Apple missed financial expectations in its latest quarter due to a delay in the iPhone 4S launch, but sales of iPhones and iPads continue to surge, driving earnings up 54% over a year ago to $6.62 billion.
For the wireless carriers, average revenue per user has been falling in recent years despite increased smartphone adoption as the companies added more connections for lower-revenue devices like e-readers and tablet computers. In the third quarter, wireless carriers were being paid $46.09 a month by the average user, $2 less than a year before, according to UBS AG.
While carriers have to pay higher subsidies for smartphones such as the iPhone, such devices allow carriers to charge customers for data plans. Google's free Android software for smartphones also helped drive smartphone sales and boosted demand for wireless bandwidth even more.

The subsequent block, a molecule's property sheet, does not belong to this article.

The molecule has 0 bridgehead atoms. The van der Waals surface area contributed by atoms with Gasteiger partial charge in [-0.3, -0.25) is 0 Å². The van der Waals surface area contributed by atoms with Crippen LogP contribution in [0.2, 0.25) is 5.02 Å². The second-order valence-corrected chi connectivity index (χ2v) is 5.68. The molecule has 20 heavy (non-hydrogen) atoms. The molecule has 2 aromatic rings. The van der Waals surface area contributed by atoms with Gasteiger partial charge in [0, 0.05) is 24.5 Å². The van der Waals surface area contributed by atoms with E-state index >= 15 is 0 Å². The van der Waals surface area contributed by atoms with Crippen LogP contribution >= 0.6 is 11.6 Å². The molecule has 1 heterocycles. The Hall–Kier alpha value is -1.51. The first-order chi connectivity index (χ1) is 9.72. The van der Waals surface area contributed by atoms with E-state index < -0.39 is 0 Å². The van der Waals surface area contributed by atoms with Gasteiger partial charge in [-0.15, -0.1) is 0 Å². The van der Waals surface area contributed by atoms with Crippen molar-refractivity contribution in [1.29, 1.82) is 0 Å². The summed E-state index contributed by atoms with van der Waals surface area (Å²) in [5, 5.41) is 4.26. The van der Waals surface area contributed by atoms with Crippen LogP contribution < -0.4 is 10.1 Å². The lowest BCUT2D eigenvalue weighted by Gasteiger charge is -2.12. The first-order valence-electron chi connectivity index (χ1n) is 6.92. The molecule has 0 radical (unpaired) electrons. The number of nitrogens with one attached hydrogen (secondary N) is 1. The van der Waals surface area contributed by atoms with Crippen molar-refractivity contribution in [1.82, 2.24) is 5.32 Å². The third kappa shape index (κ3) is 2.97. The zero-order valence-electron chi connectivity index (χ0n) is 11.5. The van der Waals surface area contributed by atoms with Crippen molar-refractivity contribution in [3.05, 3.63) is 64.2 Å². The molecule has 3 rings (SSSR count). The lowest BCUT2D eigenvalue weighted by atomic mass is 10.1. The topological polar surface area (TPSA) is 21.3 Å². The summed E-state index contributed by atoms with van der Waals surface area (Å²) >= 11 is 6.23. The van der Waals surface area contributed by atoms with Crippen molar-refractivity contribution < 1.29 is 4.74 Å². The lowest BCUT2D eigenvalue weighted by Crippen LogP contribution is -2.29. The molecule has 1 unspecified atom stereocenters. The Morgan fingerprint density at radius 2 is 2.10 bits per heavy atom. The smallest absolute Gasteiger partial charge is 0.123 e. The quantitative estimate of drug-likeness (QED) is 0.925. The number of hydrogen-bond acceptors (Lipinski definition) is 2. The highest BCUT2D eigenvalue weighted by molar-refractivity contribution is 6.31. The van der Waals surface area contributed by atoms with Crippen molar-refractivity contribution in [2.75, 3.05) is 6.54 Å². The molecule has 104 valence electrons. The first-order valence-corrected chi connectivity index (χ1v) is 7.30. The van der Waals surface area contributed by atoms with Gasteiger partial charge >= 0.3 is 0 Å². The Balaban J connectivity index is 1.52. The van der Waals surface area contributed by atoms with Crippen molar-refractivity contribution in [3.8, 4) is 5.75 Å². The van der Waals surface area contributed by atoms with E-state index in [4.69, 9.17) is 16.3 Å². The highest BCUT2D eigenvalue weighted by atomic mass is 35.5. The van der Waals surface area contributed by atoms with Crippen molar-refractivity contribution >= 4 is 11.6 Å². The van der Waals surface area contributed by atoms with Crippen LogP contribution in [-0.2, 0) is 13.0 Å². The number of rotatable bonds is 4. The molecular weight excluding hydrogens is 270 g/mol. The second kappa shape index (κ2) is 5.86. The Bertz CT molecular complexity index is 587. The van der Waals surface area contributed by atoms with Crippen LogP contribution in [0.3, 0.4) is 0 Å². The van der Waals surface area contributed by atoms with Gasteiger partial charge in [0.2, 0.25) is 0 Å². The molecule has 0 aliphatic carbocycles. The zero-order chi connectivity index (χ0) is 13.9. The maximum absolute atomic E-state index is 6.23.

Just in the last year, the amount of wireless data consumed monthly more than tripled among teens and doubled for just about every other age group, according to Nielsen.
Meanwhile, revenue from voice calls, which take up far less bandwidth than, say, watching a YouTube clip, has been declining for years. And even extremely profitable text messaging is threatened by new applications, like Apple's iMessage, that allow smartphone users to interact without racking up texting charges.
Now, carriers are seeking to forge a new pricing model that allows them to monetize surging data usage. Before the smartphone boom, many carriers sold data access on an unlimited basis, making it hard for them to profit.